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The story of a blind man pursuing a master’s degree

The story of a blind man pursuing a master’s degree

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On
Nov 03, 2016 - 16:21

KABUL (Pajhwok): A blind man, having taught people blessed with eyesight for years, now pursues his master’s degree in an effort to secure a management position.

Hamayun Hakimi, 26, a resident of Mazar-i-Sharif, is studying at Dunya University. In an exclusive interview with Pajhwok Afghan News, he said he was eight years old when enrolled in the first grade.

In the second grade, he was granted double promotion to the fourth class after passing a competency test. He stood first from fourth to 12th grade at the Daqiqi Balkhi School in Mazar-i-Sharif.

The determined student did exceptionally well, studying braillebooks.“No one encouraged me to continue my education after my graduation from school.

“All people told me a blind person cannot achieve anything. But I continued to pursue my goal and found my way, though difficultly, to the Maulana Private University. I received a bachelor degree from there,” he recalled.

“Interested in getting higher education, I was introduced by the Ministry of Labour,Social Affairs, Martyrs and Disabled (MoLSAMD) to Dunya Private University, where I’m pursuing my master’s degree free of cost,” Hakimi added.

He said one of his younger sisters was also blind. “My father is a taxi driver who feeds our family and pays our education fees,” he said.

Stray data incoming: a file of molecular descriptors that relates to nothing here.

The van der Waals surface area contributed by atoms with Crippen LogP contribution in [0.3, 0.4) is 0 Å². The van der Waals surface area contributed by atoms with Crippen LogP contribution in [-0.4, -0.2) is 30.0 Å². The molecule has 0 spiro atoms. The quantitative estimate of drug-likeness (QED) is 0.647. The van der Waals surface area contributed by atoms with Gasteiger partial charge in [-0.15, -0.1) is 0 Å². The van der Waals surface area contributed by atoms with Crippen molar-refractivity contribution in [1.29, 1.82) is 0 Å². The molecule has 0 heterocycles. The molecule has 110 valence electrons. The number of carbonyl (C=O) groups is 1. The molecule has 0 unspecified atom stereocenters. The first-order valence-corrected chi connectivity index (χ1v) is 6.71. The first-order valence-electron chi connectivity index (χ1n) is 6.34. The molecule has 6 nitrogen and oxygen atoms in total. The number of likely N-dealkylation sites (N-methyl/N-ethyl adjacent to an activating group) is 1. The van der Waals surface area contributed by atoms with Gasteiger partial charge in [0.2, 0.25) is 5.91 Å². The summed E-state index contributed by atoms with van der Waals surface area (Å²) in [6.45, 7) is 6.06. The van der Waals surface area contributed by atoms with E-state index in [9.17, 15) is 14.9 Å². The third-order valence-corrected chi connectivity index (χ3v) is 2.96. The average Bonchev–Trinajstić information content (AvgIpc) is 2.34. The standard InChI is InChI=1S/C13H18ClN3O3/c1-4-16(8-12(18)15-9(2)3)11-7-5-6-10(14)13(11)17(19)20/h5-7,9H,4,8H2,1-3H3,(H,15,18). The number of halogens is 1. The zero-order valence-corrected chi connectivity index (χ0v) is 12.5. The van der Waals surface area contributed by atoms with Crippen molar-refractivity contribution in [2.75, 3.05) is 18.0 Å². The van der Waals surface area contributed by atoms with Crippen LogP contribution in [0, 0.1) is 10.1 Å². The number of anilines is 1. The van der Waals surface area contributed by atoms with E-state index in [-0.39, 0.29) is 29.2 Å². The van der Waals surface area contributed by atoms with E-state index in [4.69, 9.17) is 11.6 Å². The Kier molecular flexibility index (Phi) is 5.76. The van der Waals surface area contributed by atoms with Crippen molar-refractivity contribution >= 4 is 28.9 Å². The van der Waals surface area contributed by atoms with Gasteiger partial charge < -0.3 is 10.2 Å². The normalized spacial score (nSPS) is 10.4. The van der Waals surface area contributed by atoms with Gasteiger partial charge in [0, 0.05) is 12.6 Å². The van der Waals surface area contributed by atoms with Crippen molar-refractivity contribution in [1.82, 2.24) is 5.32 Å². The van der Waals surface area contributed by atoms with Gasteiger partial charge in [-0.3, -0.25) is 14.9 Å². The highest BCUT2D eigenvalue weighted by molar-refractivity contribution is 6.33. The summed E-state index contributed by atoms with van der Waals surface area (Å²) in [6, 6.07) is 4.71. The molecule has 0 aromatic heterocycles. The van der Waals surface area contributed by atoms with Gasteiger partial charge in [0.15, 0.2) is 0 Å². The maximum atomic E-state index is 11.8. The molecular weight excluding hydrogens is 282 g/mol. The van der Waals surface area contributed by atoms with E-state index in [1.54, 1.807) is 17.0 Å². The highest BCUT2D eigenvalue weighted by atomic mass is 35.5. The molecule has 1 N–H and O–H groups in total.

Extolled by teachers & colleagues

Chancellor Ahmad Shah Sangdil said 11 blind students were pursuing their bachelor and master’s degrees at the university. He praised Hakimi as an intelligent and active man, blessed with special talent.

“The abilities these blind youths have are seen in few able-bodied people. When Hakimi came here for the first time, he told me seeing people could not rebuild this country, but he would,” the chancellor said.

Beheshta Shahin, a student at Dunya University, said Hakimi was more focused than anyone else on studying. His performance has been outstanding, she acknowledged.

Teaching teachers

Immensely interested in socio-cultural activities, he founded monthly ‘Khat-i-Sabz’ in 2008.“I started the journal at my personal expense and continued publishing it until 2015.”

The monthly was meant for sighted people. He used a typing system, in which each word and letter was heard when typed. “I learnt typing and provided contents with cooperation from my colleagues.”

Hakimi worked as honorary trainer at the Balkh Teacher Training Centre with the support of the Sweden Committee for Afghanistan from 2011 to 2015.

“Soon after graduating from high school, I studied more and more. Familiar with many contemporary issues, I was appointed to teach trainee teacher of grades 13 and 14 for five years,” he said.

Eyeing high-level job

Hakimi said his admission to the master degree programme proved a blind person can utilise his/her talent and pursue higher education.

“In our society, blind people are seen as weak and inefficient, but in reality, they can do many things and make themselves self-reliant, if encouraged and supported,” he said.

Congenitally blind, Hakimi also well-versed in making handicrafts such as bags, jackets, socks and many other things. He has earned enough from handicrafts. He is eyeing a high-level government job, confident that he would get it.

mds/mud

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